China's Homeless Money

Bloomberg: China's Trouble With Bubbles
The situation places a premium on policies, rather than personalities, that can prevent things from unraveling. China needs to find a way to tap the brakes on credit without sending the markets into a downward spiral. Tighter rules and larger capital requirements for wealth management products -- a key source of risk -- are a start. But as long as loan growth continues to accelerate faster than GDP, it’s hard to argue that a true basis for stability has been established.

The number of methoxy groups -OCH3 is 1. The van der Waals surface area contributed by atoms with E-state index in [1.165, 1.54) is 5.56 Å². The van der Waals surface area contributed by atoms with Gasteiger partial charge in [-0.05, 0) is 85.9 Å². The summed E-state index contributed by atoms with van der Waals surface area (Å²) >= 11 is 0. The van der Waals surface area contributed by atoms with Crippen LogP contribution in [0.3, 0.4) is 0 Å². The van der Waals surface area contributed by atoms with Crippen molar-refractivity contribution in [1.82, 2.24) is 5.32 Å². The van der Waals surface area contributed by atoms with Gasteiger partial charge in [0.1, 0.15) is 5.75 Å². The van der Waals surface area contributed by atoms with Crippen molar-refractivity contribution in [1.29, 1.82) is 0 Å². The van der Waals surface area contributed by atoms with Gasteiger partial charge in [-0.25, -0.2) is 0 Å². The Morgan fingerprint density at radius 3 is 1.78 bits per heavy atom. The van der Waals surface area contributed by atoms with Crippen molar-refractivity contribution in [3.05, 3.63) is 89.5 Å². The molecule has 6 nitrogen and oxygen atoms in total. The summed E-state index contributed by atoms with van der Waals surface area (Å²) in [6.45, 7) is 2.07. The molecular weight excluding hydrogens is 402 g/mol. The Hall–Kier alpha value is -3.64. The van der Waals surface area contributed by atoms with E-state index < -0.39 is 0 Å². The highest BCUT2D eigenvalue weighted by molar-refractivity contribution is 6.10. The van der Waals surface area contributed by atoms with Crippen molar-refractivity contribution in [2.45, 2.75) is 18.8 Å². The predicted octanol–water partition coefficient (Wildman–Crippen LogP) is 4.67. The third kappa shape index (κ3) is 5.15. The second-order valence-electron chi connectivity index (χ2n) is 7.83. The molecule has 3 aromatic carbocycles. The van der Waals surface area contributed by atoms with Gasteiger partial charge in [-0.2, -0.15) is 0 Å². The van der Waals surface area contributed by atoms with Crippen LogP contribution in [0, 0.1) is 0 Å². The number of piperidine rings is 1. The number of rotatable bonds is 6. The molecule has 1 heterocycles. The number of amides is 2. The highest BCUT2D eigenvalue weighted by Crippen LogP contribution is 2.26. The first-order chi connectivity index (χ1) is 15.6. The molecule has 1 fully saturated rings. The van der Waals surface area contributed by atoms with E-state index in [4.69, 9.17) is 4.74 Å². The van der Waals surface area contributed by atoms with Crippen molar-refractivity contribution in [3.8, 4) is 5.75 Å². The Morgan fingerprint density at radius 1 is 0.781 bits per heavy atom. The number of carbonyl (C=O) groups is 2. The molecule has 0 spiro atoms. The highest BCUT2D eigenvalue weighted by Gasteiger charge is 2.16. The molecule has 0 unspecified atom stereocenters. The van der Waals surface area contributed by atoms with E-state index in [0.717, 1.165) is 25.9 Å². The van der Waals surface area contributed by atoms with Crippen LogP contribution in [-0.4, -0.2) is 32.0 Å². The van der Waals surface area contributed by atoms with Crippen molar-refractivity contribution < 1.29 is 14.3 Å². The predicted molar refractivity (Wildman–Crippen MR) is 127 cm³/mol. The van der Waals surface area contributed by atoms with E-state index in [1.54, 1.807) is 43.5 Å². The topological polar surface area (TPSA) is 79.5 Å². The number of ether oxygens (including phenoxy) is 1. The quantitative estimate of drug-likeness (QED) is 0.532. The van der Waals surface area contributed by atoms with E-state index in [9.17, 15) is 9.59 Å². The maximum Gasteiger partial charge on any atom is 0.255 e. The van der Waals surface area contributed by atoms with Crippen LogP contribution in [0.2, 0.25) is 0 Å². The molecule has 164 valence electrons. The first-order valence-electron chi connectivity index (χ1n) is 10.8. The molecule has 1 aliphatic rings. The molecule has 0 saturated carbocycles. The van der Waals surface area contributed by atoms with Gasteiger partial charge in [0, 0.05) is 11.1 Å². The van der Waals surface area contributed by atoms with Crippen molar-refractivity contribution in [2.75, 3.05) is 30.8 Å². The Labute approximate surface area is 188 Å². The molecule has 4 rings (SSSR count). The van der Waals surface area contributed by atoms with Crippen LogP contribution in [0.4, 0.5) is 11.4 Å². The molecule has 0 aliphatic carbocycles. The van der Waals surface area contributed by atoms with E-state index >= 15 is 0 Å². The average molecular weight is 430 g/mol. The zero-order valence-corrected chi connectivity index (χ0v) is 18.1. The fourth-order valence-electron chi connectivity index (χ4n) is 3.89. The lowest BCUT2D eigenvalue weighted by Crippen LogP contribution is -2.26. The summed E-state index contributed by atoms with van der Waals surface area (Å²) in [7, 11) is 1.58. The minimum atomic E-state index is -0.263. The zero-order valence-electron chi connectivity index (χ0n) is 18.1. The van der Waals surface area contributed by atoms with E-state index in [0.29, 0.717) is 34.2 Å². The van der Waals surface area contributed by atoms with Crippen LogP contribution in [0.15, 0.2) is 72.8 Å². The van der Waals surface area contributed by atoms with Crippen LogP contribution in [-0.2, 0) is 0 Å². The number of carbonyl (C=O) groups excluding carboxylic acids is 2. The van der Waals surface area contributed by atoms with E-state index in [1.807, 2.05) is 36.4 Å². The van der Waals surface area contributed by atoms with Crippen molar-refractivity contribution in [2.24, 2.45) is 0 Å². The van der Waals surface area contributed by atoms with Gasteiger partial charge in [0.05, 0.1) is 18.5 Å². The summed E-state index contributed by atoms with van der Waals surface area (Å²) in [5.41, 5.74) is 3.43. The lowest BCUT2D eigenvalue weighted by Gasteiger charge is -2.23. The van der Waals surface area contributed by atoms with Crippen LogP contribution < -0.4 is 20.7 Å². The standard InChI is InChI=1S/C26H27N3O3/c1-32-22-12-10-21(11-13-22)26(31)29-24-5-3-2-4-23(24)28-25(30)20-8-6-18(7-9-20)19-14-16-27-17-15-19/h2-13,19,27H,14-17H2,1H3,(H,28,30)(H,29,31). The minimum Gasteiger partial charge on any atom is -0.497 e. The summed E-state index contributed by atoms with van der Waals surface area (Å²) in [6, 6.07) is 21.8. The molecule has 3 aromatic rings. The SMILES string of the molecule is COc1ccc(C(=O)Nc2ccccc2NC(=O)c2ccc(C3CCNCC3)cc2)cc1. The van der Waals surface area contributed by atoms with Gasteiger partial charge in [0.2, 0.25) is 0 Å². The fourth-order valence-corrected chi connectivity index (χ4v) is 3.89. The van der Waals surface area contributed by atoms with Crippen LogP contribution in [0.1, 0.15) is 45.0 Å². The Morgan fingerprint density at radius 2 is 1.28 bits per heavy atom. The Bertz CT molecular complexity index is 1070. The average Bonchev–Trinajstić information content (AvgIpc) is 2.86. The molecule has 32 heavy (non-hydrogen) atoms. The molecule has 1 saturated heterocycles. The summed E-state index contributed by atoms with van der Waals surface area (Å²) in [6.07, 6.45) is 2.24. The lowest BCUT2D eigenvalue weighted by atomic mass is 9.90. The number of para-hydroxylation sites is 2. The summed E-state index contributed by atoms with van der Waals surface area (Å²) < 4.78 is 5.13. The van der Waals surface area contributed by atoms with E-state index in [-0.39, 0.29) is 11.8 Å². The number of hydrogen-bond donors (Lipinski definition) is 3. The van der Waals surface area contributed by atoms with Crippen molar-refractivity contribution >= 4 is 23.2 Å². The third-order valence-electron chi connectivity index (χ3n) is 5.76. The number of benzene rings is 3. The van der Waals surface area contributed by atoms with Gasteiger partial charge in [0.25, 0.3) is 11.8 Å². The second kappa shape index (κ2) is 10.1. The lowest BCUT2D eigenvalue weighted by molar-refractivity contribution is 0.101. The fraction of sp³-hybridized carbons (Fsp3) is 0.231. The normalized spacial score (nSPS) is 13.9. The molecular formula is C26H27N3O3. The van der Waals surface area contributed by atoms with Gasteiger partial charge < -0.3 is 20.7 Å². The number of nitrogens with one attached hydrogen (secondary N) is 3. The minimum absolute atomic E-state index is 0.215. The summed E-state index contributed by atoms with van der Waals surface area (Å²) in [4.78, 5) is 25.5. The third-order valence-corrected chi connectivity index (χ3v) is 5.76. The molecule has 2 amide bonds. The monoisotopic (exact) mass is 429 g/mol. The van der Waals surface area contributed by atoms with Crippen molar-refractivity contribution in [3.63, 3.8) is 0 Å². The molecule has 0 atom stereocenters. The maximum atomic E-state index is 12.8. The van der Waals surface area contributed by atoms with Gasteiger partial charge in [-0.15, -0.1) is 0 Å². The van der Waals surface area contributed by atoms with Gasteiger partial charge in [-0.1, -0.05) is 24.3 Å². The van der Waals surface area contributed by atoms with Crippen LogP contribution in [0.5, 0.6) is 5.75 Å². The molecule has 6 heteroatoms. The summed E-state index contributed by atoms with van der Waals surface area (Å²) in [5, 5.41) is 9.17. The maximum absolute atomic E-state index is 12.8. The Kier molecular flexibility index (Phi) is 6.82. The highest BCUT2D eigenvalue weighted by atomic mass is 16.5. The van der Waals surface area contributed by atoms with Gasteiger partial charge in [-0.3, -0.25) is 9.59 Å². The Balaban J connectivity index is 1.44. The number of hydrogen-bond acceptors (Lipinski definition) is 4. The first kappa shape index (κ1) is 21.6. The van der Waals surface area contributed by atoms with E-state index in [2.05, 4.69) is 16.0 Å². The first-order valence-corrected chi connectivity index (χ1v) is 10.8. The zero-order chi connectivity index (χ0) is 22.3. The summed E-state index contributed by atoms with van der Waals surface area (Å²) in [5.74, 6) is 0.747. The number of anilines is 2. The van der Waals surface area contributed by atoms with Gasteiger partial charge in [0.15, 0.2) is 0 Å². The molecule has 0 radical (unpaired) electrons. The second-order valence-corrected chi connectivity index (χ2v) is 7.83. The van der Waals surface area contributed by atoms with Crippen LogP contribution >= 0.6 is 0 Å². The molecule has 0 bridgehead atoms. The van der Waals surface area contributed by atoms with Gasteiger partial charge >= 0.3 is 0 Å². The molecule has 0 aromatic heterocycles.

Bolded portion: see Come Undone: Shenzhen Home Prices Plunge 8.2pc
For evidence the underlying problems remain unsolved, look no further than China's other asset markets. One might've expected that after the trauma of the stock crash, Chinese investors would become a shade more cautious. Nothing could be further from the truth. The equity boom-and-bust was followed almost immediately by a similar cycle in the metal market, which saw steel prices surge almost 80 percent. Property prices in Shenzhen are up 64 percent in the last nine months. Leveraged bets in the fixed income market mean yields continue to creep down, even as default risks grow.
Inflation. Excess money sloshing around the economy looking for a home.

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